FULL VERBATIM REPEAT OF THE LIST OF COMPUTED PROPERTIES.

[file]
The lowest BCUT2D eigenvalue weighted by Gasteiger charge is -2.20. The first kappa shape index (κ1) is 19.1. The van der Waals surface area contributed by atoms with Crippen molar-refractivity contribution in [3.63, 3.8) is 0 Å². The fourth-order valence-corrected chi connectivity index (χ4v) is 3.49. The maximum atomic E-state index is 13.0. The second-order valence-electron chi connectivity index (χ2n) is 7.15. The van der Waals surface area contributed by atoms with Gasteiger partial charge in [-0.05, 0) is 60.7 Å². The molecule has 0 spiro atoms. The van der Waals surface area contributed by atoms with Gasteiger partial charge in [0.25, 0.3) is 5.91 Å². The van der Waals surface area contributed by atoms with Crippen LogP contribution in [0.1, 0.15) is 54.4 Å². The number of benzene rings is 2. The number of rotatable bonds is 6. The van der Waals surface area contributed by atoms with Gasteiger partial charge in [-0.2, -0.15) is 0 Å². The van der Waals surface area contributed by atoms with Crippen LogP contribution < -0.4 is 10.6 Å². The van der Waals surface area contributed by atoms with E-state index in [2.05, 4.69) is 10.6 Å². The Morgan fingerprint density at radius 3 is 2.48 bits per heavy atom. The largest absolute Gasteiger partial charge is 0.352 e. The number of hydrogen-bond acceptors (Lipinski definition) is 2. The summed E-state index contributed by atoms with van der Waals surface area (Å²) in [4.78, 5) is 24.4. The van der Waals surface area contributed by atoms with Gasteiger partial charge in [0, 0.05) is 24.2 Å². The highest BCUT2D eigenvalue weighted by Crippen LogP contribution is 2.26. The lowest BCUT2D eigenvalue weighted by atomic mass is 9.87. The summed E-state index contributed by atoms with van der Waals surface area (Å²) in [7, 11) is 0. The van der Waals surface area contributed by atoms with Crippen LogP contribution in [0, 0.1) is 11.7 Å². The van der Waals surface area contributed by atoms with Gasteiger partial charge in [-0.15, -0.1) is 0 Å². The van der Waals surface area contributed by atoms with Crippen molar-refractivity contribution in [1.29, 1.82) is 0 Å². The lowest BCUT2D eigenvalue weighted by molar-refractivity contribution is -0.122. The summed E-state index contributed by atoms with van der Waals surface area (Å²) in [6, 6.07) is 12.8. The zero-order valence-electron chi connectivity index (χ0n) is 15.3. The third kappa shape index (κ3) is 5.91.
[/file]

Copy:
The lowest BCUT2D eigenvalue weighted by Gasteiger charge is -2.20. The first kappa shape index (κ1) is 19.1. The van der Waals surface area contributed by atoms with Crippen molar-refractivity contribution in [3.63, 3.8) is 0 Å². The fourth-order valence-corrected chi connectivity index (χ4v) is 3.49. The maximum atomic E-state index is 13.0. The second-order valence-electron chi connectivity index (χ2n) is 7.15. The van der Waals surface area contributed by atoms with Gasteiger partial charge in [-0.05, 0) is 60.7 Å². The molecule has 0 spiro atoms. The van der Waals surface area contributed by atoms with Gasteiger partial charge in [0.25, 0.3) is 5.91 Å². The van der Waals surface area contributed by atoms with Crippen LogP contribution in [0.1, 0.15) is 54.4 Å². The number of benzene rings is 2. The number of rotatable bonds is 6. The van der Waals surface area contributed by atoms with Gasteiger partial charge in [-0.2, -0.15) is 0 Å². The van der Waals surface area contributed by atoms with Crippen LogP contribution < -0.4 is 10.6 Å². The van der Waals surface area contributed by atoms with E-state index in [2.05, 4.69) is 10.6 Å². The Morgan fingerprint density at radius 3 is 2.48 bits per heavy atom. The largest absolute Gasteiger partial charge is 0.352 e. The number of hydrogen-bond acceptors (Lipinski definition) is 2. The summed E-state index contributed by atoms with van der Waals surface area (Å²) in [4.78, 5) is 24.4. The van der Waals surface area contributed by atoms with Gasteiger partial charge in [0, 0.05) is 24.2 Å². The highest BCUT2D eigenvalue weighted by Crippen LogP contribution is 2.26. The lowest BCUT2D eigenvalue weighted by atomic mass is 9.87. The summed E-state index contributed by atoms with van der Waals surface area (Å²) in [7, 11) is 0. The van der Waals surface area contributed by atoms with Crippen LogP contribution in [0, 0.1) is 11.7 Å². The van der Waals surface area contributed by atoms with Gasteiger partial charge in [-0.15, -0.1) is 0 Å². The van der Waals surface area contributed by atoms with Crippen molar-refractivity contribution in [1.29, 1.82) is 0 Å². The lowest BCUT2D eigenvalue weighted by molar-refractivity contribution is -0.122. The summed E-state index contributed by atoms with van der Waals surface area (Å²) in [6, 6.07) is 12.8. The zero-order valence-electron chi connectivity index (χ0n) is 15.3. The third kappa shape index (κ3) is 5.91.